Nelson, meanwhile, reaffirmed the Brookings County State’s Attorney position in a statement released that same day.
“The Brookings County Sheriff’s Office, Brookings Police Department – SD, and the South Dakota Division of Criminal Investigation continue to pursue multiple leads in the investigation. Until those leads have been investigated, the facts and circumstances surrounding the decedent’s death will remain undisclosed. Our local law enforcement agencies remain diligently focused on these efforts.”
Nelson confirmed that forensic and digital evidence has been collected “and is currently under review. Due to the multiple leads in this investigation, additional time and resources are required to ensure a complete and thorough investigation. On behalf of all law enforcement, we appreciate your patience in this matter.”
On Monday, Nelson told The Daily Beast the investigation was ongoing and declined to confirm the identity of the deceased victim.
“It’s a current investigation that is ongoing,” Nelson said. “There has been public interest in it, I know. The sheriff and I have released our statements.”
He was aware of the vigil, but said he did not plan to attend it. When asked about rumors about Red Bear’s death, he said they would not disclose any facts or circumstances around it.
“I’m not going to comment on that,” Nelson said.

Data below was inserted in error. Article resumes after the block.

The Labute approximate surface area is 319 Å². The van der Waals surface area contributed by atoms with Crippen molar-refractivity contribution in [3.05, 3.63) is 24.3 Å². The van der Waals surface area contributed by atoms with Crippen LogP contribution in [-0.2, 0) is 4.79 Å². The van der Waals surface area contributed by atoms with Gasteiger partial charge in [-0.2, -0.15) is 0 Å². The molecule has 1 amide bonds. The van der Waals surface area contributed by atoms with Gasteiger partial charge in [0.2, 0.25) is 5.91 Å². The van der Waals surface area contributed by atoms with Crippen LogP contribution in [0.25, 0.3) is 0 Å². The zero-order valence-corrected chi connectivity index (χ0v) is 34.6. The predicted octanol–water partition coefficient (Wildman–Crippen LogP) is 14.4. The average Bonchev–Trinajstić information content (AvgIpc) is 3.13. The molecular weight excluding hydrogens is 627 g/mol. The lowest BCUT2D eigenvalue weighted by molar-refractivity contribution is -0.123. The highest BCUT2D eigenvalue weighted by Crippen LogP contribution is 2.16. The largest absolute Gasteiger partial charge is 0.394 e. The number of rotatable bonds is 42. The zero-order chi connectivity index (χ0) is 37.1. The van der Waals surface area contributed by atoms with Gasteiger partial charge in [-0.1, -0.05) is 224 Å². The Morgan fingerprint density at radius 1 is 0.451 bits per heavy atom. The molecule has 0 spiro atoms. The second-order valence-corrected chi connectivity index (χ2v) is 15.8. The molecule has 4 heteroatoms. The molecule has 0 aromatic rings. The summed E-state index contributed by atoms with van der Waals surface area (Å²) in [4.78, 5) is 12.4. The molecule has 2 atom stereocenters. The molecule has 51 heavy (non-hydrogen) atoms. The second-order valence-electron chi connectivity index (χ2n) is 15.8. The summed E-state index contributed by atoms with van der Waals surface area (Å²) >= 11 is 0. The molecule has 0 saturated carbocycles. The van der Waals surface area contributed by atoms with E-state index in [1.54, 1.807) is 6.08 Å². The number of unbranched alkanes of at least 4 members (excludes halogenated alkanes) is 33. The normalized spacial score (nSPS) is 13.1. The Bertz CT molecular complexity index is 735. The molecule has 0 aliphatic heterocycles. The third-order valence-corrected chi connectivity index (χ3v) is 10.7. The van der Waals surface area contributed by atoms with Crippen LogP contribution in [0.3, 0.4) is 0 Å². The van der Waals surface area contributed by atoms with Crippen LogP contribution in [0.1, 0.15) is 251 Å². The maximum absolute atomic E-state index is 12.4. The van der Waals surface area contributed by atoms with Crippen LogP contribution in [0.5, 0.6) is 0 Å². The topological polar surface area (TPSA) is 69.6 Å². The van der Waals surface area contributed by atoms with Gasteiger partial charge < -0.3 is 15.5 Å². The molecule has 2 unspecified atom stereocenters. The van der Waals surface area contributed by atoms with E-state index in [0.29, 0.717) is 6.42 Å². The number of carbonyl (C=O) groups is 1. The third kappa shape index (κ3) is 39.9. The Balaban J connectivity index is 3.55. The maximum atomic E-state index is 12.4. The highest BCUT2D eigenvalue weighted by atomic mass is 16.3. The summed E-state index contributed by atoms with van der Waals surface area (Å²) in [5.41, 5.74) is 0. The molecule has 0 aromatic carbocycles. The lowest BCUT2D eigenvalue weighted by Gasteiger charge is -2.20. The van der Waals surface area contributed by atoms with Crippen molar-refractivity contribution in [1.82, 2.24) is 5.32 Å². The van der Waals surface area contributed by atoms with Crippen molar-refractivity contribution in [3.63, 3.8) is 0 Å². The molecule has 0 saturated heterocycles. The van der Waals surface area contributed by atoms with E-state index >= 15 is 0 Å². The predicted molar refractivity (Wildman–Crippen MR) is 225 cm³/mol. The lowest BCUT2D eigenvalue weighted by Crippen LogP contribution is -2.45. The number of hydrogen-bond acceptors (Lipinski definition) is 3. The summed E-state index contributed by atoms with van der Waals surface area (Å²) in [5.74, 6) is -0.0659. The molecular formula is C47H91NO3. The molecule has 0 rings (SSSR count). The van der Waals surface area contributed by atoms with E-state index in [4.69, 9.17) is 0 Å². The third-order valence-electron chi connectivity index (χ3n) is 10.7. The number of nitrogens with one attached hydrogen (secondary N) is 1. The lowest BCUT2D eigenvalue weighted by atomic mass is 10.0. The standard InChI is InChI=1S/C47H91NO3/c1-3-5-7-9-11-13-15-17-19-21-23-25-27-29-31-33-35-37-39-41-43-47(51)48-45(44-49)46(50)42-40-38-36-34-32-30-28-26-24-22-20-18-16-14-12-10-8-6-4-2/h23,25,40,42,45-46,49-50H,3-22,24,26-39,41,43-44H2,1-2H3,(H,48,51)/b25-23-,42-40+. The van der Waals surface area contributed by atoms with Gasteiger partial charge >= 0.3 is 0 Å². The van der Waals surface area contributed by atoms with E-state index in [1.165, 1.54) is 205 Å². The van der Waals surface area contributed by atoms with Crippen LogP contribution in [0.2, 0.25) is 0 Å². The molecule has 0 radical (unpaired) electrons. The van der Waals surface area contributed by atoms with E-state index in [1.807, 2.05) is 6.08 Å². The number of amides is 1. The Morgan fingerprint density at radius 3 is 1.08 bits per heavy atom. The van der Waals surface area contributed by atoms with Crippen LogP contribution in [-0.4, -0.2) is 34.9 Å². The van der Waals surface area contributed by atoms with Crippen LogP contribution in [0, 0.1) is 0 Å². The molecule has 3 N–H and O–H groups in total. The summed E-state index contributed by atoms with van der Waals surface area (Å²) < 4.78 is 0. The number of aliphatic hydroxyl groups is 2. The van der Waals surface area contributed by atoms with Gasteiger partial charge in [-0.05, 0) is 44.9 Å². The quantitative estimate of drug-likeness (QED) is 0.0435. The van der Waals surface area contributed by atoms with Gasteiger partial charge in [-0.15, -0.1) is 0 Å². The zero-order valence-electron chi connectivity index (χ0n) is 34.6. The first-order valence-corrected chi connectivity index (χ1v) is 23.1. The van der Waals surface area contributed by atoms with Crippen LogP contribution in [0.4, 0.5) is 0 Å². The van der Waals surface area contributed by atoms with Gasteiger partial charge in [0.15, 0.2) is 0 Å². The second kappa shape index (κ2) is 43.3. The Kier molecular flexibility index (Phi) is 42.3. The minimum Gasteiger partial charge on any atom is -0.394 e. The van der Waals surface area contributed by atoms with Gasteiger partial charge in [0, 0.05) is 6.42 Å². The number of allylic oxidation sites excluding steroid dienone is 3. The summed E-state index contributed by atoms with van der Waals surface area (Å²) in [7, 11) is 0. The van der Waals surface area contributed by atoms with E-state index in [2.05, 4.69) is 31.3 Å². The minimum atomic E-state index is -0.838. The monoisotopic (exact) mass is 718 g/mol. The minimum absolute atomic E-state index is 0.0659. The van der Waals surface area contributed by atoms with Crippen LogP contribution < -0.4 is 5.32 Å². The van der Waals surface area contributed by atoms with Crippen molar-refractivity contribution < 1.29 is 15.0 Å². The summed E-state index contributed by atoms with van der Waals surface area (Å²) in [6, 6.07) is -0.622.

Lori Osterberg, 45, of Brookings, knew Red Bear well. Her son, AJ White, was the father of her two children, Anthony Joseph White IV and Zendeya. Osterberg said AJ was working in Mitchell, South Dakota, when Red Bear disappeared and when he came back to Brookings on Aug. 5 and could not locate her, he contacted authorities.
Tasha His Law of Crow Creek is Red Bear’s cousin. She recalled a person with a vibrant personality.
“She was very free-spirited,” Tasha His Law said. “She had a beautiful soul.”
Tasha His Law, who is an advocate for murdered and missing indigenous people, said law enforcement has been very open with the family, with Red Bear’s parents receiving regular updates from investigators, including Sheriff’s Office Sgt. Kevin Murfield.
“It’s early,” she said. “I think it’s early and her mom and dad, they hear from the detectives and investigators often, every other day.”
Erica Moore, a member of the Brookings Human Rights Commission, said the vigil was good for the family and community.
“I think it’s very much important for the family to have a space to grieve and a place for the community to come together,” Moore said.
The vigil was held on a sweltering night, after a day when temperatures approached triple-digits with high humidity that lingered after dark. Still, the ancient songs pierced the night and a steady drumbeat was sounded. A small boy carried a smudge pot through the crowd; a Lakota ritual to connect smoke and spirituality. Family members walked into the woods to gather at the spot where Red Bear’s body was found, while most people remained near an entrance.
As Circle Bear spoke about life, loss and love, wails of agony sounded from the woods. The Lakota elder said he understood the pain people were feeling.
“I read about this young lady and it broke my heart, for her to leave like that,” he said.